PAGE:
If SET STOPLIST is specified, the user must have REFERENCES permission on the specified stoplist. The owner of the STOPLIST can grant this permission.


The public is granted REFERENCE permission to the default stoplist that is shipped with SQL Server.


A. Create a unique index, a full-text catalog, and a full-text index

The following example creates a unique index on the JobCandidateID column of the HumanResources.JobCandidate table of the AdventureWorks2022 sample database. The example then creates a default full-text catalog, ft. Finally, the example creates a full-text index on the Resume column, using the ft catalog and the system stoplist.

CREATE UNIQUE INDEX ui_ukJobCand ON HumanResources.JobCandidate(JobCandidateID);
CREATE FULLTEXT INDEX ON HumanResources.JobCandidate(Resume)
   KEY INDEX ui_ukJobCand

B. Create a full-text index on several table columns

The following example creates a full-text catalog, production_catalog, in the AdventureWorks sample database. The example then creates a full-text index that uses this new catalog. The full-text index is on the ReviewerName, EmailAddress, and Comments columns of the Production.ProductReview. For each column, the example specifies the LCID of English, 1033, which is the language of the data in the columns. This full-text index uses an existing unique key index, PK_ProductReview_ProductReviewID. As recommended, this index key is on an integer column, ProductReviewID.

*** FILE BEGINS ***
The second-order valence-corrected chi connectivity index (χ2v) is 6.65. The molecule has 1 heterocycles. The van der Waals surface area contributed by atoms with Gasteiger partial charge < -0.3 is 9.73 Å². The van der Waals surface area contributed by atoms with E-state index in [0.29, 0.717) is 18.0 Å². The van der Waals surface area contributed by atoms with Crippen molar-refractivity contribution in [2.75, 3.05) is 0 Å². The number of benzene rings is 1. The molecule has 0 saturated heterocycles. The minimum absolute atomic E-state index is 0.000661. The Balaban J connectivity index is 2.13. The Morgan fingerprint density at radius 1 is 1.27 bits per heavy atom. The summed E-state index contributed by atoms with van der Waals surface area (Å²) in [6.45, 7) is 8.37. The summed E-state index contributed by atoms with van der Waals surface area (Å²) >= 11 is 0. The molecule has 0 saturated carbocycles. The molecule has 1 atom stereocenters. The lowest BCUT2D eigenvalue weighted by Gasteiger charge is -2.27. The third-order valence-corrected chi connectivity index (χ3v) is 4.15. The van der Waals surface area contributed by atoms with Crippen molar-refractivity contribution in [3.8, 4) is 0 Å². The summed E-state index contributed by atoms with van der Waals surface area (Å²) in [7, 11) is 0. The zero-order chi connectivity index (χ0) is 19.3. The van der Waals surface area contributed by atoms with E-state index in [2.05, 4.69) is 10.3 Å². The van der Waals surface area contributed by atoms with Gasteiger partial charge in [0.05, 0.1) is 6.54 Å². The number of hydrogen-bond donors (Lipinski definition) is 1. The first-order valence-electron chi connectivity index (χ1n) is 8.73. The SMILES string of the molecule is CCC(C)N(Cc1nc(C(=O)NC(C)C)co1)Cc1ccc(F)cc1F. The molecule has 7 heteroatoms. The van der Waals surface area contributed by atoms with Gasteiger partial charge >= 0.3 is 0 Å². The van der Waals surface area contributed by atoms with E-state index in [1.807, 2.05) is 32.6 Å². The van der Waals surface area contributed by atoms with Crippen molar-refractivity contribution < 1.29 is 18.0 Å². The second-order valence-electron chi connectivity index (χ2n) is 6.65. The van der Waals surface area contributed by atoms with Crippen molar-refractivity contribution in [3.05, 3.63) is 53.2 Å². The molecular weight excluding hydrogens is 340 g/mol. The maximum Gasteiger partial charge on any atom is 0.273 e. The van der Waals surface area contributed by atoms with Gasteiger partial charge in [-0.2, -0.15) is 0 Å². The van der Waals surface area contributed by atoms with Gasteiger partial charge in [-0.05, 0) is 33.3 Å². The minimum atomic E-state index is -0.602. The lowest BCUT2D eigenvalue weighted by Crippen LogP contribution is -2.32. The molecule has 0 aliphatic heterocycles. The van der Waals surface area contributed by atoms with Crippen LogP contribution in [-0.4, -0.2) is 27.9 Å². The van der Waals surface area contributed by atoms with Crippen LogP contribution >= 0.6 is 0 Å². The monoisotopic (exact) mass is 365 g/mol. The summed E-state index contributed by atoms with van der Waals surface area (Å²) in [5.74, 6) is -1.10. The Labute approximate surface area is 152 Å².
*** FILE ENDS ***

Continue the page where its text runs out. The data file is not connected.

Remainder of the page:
CREATE FULLTEXT CATALOG production_catalog;

CREATE FULLTEXT INDEX ON Production.ProductReview (
    ReviewerName LANGUAGE 1033,
    EmailAddress LANGUAGE 1033,
    Comments LANGUAGE 1033
) KEY INDEX PK_ProductReview_ProductReviewID ON production_catalog;

C. Create a full-text index with a search property list without populating it

The following example creates a full-text index on the Title, DocumentSummary, and Document columns of the Production.Document table. The example specifies the LCID of English, 1033, which is the language of the data in the columns. This full-text index uses the default full-text catalog and an existing unique key index, PK_Document_DocumentID. As recommended, this index key is on an integer column, DocumentID.

The example specifies the SYSTEM stoplist. It also specifies a search property list, DocumentPropertyList; for an example that creates this property list, see CREATE SEARCH PROPERTY LIST (Transact-SQL).

The example specifies that change tracking is off with no population. Later, during off-peak hours, the example uses an ALTER FULLTEXT INDEX statement to start a full population on the new index and enable automatic change tracking.

CREATE FULLTEXT INDEX ON Production.Document (
    Title LANGUAGE 1033,
    DocumentSummary LANGUAGE 1033,
    Document TYPE COLUMN FileExtension LANGUAGE 1033
) KEY INDEX PK_Document_DocumentID
    SEARCH PROPERTY LIST = DocumentPropertyList,

Later, at an off-peak time, the index is populated:


See also